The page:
12 September, 2013
From VOA Learning English, this is As It Is.
Welcome to the show. I'm Caty Weaver.
On the program today, we explore the continuing international effort to end polio following an outbreak of the disease in Africa. Then we go to a beautiful national park in Uganda. Security and roads are improving in the area. Ugandan officials hope such change will help attract more visitors.
The international community came very close earlier this year to stopping polio. But four months ago, the polio virus reappeared. It was discovered in the Horn of Africa, first in Somalia. But health workers are not giving up efforts to stop polio permanently. Jim Tedder reports.
Some experts think the Banadir area of Somalia is what they call the "engine" of the Horn of Africa polio outbreak. The area includes this refugee camp in the country's capital, Mogadishu.
In June, three-year-old Mohamed Naasir became sick. His mother told VOA that a short time later, one leg of his legs became permanently disabled.
"My son was fine, but he started having a high fever, which lasted for almost four days. I gave him medicine, but there was no change. The following morning, he said to me, ‘Mom, I can't stand up.'"
The virus has spread at quickly. Major vaccination efforts were started immediately.
Earlier in 2013, polio was contained to three countries: Nigeria, Afghanistan and Pakistan. Health officials have never been able to completely end the polio threat from those countries. But, there were fewer than 100 cases combined.
Since the virus reappeared in eastern Africa, there have been at least 160 polio cases in Somalia alone. It has also spread to Ethiopia and neighboring Kenya.
Genetic experts suggest the virus moving through the Horn of Africa is most similar to the version found in Nigeria.
Partners working to end polio permanently include the World Health Organization, UNICEF and Rotary International. They say the virus can spread more easily in Somalia, which has the largest group of unvaccinated children. Conflict there has kept vaccination crews from being able to reach the children. But a doctor with Rotary International, John Sever, says there are other problems, too.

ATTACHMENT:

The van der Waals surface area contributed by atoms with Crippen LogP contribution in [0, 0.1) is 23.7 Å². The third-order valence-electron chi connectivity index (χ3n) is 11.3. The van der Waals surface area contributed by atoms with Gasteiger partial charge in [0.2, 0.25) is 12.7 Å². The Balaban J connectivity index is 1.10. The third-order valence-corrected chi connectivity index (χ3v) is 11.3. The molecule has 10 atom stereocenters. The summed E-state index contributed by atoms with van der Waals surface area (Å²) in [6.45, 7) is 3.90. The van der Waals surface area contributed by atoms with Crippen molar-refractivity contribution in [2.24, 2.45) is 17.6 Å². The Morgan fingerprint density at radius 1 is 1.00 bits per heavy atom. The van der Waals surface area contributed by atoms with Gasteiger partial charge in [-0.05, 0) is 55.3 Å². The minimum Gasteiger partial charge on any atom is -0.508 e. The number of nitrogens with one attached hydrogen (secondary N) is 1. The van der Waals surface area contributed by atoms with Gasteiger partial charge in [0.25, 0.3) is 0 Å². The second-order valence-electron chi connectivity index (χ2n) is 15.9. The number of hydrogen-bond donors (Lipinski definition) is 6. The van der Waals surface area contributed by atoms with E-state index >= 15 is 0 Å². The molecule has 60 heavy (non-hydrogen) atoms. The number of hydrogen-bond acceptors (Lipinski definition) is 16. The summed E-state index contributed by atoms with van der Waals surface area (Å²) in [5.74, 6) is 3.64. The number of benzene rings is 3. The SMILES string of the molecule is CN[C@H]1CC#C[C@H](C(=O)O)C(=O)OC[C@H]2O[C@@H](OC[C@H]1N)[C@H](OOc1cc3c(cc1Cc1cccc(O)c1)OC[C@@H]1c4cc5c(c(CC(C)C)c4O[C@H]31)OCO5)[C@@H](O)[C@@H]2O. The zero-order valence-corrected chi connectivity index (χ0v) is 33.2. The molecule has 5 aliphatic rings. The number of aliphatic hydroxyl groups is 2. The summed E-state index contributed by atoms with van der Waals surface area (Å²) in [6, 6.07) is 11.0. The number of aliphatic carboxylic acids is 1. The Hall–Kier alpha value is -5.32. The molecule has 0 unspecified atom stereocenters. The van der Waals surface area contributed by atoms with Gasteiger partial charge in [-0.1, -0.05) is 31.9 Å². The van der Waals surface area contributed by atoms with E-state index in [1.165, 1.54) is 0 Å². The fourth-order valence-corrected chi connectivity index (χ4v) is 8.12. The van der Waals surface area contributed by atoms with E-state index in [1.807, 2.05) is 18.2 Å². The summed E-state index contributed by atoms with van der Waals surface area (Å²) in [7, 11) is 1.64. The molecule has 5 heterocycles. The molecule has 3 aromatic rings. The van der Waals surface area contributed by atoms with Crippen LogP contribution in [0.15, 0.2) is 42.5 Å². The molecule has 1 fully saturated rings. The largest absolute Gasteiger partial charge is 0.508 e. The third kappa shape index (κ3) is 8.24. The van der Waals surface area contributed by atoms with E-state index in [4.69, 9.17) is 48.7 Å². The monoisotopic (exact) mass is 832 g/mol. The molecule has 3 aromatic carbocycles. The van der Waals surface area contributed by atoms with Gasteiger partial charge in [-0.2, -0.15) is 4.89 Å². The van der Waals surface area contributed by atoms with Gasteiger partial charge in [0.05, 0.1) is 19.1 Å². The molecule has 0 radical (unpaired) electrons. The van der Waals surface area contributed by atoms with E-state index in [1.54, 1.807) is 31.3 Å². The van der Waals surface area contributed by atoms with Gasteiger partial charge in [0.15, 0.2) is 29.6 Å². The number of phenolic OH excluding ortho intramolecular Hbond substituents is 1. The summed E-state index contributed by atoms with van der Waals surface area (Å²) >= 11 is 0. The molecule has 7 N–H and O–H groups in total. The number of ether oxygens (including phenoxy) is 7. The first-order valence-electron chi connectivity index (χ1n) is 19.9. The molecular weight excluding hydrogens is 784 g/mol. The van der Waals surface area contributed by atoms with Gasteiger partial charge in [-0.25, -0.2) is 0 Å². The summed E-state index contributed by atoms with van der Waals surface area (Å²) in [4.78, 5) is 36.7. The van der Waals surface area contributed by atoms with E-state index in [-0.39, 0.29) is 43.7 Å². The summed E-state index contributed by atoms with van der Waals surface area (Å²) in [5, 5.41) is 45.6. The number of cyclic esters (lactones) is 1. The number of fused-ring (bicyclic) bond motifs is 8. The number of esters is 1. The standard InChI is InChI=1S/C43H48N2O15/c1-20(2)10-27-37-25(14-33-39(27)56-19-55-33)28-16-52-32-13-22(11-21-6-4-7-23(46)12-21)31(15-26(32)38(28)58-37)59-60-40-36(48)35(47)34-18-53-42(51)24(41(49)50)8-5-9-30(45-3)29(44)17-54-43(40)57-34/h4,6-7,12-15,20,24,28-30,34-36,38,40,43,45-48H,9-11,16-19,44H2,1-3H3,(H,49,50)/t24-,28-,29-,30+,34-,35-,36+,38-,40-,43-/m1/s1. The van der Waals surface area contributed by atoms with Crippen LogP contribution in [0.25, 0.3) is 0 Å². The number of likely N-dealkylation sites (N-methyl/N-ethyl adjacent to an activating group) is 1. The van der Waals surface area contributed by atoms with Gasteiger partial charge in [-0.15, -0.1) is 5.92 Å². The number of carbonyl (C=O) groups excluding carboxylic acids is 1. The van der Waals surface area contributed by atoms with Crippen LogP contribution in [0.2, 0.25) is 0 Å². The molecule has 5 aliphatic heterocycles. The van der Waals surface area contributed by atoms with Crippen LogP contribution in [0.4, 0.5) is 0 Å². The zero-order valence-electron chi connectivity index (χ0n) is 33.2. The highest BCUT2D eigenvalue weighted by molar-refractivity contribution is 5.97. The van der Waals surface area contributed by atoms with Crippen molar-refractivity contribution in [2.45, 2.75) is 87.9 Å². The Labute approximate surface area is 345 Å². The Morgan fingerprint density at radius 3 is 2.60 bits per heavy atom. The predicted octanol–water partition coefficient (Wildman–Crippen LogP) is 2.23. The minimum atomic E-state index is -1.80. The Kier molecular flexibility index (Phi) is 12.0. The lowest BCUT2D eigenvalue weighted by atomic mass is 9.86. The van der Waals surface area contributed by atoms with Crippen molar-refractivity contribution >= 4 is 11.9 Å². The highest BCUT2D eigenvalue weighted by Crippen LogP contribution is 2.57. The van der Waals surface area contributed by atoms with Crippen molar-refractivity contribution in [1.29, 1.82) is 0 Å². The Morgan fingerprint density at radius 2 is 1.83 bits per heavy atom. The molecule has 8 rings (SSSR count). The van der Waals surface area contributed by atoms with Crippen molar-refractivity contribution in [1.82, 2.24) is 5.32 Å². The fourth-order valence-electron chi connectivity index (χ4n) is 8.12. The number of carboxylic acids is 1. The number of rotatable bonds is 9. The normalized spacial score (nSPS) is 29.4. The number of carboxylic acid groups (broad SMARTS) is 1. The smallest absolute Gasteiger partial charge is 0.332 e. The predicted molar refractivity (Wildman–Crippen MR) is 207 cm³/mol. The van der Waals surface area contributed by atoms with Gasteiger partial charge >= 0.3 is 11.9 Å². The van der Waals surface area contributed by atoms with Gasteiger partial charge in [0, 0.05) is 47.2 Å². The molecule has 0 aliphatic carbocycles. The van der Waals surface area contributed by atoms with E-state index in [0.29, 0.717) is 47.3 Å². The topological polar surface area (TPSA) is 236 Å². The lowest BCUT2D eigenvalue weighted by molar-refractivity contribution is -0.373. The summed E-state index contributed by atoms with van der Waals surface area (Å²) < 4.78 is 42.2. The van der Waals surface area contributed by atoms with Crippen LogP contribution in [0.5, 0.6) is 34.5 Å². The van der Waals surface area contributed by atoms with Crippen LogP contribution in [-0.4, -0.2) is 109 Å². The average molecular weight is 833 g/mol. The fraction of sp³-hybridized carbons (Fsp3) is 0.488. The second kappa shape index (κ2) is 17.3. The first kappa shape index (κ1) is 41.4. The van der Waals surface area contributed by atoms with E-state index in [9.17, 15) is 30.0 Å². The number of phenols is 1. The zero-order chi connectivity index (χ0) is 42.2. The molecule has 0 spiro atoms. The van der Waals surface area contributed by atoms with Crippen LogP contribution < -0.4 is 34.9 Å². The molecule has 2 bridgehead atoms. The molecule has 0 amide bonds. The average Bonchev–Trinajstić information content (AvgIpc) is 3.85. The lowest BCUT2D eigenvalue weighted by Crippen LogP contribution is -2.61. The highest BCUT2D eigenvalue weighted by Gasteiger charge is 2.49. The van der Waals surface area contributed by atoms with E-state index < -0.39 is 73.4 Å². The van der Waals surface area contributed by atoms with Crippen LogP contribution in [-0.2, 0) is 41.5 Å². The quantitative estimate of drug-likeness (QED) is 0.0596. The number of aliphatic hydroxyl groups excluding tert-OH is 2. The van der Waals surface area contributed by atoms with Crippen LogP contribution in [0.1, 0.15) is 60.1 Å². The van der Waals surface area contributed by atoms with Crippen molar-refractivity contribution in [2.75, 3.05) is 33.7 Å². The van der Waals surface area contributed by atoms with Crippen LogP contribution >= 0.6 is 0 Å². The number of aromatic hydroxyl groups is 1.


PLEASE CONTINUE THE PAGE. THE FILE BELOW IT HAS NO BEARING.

"The problems of being remote, problems of distrust on the part of the families, the problems of communication, the problems of mapping and realizing where these people are and they migrate from one area to another."
Many families are suspicious of foreigners, especially from Europe and North America. So, it is important that vaccination crews work with local government and religious leaders, like Sheikh Abdulkadir Mohamed Soomow, a specialist on Islam.
"We urge the people of Somalia to be vaccinated. The doctors tell us that polio can kill and it's harmful to both adults and children."
Recently, international partners promised $5.5 billion for a five-year plan to end polio once and for all. Dr. John Sever is hopeful.
"We're getting closer, that's the encouraging part."
He says the polio partners know what to do and still hope to end the health threat from polio by 2015.
I'm Jim Tedder.
You are listening to As It Is from VOA Learning English.
Kidepo National Park
This year broadcaster CNN rated Kidepo National Park as the third best park in Africa. On its website, CNN strongly praised the park for its wildlife and natural beauty. CNN noted another reason that Kidepo is great. It said the park has had few visitors.